I've lived in Chicago practically my whole life (I'm 40), and I've never seen them advertised as "dragged through the garden." It is a phrase that is familiar to us, but I've never seen it officially used. For a true "dragged through the garden dog," there's Byron's, which a fully dressed dog is: "All sandwiches served with mustard, relish, onions, lettuce, tomato, green pepper, cucumber, pickle and celery salt. (ketchup & hot peppers on request)" Now that is truly dragged through the garden. I find it terrible but, hey, if you feel like you're not getting enough veggies, go for it. A regular "Chicago dog" is just normal hot dog toppings with the addition of tomatoes and a pickle spear which does not have to be eaten with the dog itself (I almost always remove it and eat it separately, as I would with a normal sandwich.) Then there's celery salt and poppy seed bun, which have nothing to do with vegetable toppings.

Last edited by pulykamell; 06-06-2016 at 09:43 PM.
  #88  
Old 06-07-2016, 01:25 AM
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I've lived in Chicago practically my whole life (I'm 40), and I've never seen them advertised as "dragged through the garden." It is a phrase that is familiar to us, but I've never seen it officially used. For a true "dragged through the garden dog," there's Byron's, which a fully dressed dog is: "All sandwiches served with mustard, relish, onions, lettuce, tomato, green pepper, cucumber, pickle and celery salt. (ketchup & hot peppers on request)" Now that is truly dragged through the garden. I find it terrible but, hey, if you feel like you're not getting enough veggies, go for it. A regular "Chicago dog" is just normal hot dog toppings with the addition of tomatoes and a pickle spear which does not have to be eaten with the dog itself (I almost always remove it and eat it separately, as I would with a normal sandwich.) Then there's celery salt and poppy seed bun, which have nothing to do with vegetable toppings.
Byron's is my favorite hot dog joint in the whole city, but I always remove about half the toppings (especially the pickle spear and the tomato slices, and usually the sport peppers as well) and eat them with a fork like a side salad.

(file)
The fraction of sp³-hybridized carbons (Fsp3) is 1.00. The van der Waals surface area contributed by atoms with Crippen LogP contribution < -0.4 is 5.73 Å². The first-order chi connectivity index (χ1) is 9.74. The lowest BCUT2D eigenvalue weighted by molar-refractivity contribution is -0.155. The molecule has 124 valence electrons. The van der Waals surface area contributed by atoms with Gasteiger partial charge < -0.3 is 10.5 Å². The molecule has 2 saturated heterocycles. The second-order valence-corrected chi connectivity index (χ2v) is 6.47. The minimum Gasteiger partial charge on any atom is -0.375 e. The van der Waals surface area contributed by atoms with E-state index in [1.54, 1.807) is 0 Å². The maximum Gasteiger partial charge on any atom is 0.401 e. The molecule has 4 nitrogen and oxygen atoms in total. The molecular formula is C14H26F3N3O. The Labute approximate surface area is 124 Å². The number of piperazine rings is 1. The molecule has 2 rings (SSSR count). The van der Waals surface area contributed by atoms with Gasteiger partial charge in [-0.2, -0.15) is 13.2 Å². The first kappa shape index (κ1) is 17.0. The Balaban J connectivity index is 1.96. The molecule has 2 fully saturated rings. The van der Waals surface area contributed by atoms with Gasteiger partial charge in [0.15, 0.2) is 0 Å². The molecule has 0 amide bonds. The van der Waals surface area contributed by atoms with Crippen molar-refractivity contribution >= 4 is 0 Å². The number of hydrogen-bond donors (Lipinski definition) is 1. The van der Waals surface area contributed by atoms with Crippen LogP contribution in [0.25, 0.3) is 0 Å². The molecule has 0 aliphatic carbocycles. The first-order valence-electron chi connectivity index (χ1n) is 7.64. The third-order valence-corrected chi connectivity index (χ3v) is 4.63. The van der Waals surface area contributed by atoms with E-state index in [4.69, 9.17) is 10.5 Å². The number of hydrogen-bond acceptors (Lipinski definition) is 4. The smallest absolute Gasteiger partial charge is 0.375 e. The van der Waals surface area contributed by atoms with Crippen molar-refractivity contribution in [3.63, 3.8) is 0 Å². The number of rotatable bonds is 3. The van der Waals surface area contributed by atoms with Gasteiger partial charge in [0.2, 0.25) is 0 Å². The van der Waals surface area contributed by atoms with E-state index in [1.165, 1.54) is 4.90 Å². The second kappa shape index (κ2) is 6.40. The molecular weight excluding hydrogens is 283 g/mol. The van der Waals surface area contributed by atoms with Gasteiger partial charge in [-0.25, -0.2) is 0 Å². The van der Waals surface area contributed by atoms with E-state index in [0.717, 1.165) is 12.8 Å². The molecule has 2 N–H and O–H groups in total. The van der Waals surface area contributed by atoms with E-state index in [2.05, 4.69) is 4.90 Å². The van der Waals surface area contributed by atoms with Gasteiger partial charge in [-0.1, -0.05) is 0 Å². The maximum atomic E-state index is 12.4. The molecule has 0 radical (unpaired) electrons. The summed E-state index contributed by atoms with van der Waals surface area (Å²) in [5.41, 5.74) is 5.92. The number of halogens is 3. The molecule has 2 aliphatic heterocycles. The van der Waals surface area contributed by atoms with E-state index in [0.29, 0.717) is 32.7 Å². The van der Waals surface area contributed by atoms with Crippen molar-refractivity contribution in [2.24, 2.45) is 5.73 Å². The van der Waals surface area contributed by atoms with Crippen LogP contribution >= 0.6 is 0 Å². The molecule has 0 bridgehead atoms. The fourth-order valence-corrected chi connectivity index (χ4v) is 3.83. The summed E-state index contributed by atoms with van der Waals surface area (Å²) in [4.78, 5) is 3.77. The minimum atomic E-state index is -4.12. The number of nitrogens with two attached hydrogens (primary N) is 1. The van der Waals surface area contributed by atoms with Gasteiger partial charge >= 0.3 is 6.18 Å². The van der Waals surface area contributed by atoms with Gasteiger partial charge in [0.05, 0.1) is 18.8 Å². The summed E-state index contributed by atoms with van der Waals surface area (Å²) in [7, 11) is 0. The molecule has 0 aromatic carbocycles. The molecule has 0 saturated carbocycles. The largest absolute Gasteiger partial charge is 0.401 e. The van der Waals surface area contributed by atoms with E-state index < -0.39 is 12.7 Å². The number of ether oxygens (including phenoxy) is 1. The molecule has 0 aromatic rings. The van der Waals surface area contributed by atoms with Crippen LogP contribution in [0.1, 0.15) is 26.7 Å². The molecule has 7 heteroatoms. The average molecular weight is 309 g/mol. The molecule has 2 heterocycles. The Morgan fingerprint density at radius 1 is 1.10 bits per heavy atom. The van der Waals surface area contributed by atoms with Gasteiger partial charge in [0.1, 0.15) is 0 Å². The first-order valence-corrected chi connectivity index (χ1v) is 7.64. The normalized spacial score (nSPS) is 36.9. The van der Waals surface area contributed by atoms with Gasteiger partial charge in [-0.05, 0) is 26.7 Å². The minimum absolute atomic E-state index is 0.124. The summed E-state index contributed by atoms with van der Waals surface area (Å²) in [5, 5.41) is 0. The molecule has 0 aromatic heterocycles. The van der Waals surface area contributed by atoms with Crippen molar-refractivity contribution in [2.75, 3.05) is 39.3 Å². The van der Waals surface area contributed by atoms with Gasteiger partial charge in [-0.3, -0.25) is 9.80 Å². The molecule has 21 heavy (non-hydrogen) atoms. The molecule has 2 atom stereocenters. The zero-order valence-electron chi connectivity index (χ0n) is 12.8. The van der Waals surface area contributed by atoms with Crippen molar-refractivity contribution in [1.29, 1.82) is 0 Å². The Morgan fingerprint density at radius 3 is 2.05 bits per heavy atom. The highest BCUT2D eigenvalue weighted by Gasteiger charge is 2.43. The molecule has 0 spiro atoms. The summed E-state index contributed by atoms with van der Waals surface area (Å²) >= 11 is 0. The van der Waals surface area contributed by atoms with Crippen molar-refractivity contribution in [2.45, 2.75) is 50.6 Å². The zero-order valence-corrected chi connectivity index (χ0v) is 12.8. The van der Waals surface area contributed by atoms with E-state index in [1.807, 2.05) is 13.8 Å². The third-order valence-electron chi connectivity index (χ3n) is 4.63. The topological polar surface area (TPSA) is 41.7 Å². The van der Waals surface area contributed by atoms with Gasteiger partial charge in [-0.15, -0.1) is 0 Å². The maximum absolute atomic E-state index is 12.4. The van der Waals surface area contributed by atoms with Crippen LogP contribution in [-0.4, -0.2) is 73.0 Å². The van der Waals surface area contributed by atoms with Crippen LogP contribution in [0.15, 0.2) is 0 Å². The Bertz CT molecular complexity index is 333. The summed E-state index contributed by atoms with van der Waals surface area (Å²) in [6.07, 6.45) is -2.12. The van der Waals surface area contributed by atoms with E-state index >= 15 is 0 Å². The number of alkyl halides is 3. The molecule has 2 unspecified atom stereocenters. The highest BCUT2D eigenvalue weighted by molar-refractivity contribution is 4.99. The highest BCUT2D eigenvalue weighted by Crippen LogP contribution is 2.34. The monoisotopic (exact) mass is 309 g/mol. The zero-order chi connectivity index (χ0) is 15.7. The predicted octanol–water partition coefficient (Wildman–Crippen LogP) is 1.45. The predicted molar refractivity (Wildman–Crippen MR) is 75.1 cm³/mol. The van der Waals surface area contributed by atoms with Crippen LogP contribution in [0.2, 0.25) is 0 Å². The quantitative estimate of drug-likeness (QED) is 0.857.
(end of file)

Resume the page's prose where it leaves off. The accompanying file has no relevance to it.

And by the bye, I don't recall ever getting lettuce or green peppers on them. Or cucumber, other than the pickle spear.

Last edited by Tim R. Mortiss; 06-07-2016 at 01:27 AM.
  #89  
Old 06-07-2016, 01:36 AM
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Byron's is my favorite hot dog joint in the whole city, but I always remove about half the toppings (especially the pickle spear and the tomato slices, and usually the sport peppers as well) and eat them with a fork like a side salad.

And by the bye, I don't recall ever getting lettuce or green peppers on them. Or cucumber, other than the pickle spear.
Here's a pic and article for you. I've gotten it, and it came with everything.

Quote:
The stand is famous for topping its dogs with a literal salad of ingredients. Along with the traditional seven toppings (mustard, onion, relish, dill pickle, tomato slices, sport peppers, and celery salt) that you'll find on a classic Chicago dog, lettuce, green pepper, and cucumber are also added.
And another cite. (ETA: And the quote in my last post was directly from Byron's website.)

Last edited by pulykamell; 06-07-2016 at 01:38 AM.
  #90  
Old 06-07-2016, 07:18 AM
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Blasphemers, all you ketchup people!

I can forgive the ketchup, actually. However, not the lettuce, which is probably the evil, disgusting, and worthless iceberg variety. All toppings are a go, but not the lettuce.
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Old 06-07-2016, 07:56 AM
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It's 9 in the morning and all I want right now is a hot dog. Damn you people.

But not any hotdog. A chili-cheese and onion dog from my college hotdog stand Carter's.

He would grab a literal handful of cheese and plop it right on there...God it was so good.
  #92  
Old 06-07-2016, 11:47 AM
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Here's a pic and article for you. I've gotten it, and it came with everything.



And another cite. (ETA: And the quote in my last post was directly from Byron's website.)
Ah, I see the problem. I always ask for "Chicago Style" at Byron's. I forgot that they also offer an "everything on it" dog (for people who think Chicago Style is just to minimalist). That looks like a bit much to me.
  #93  
Old 06-07-2016, 12:26 PM
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Ah, I see the problem. I always ask for "Chicago Style" at Byron's. I forgot that they also offer an "everything on it" dog (for people who think Chicago Style is just to minimalist). That looks like a bit much to me.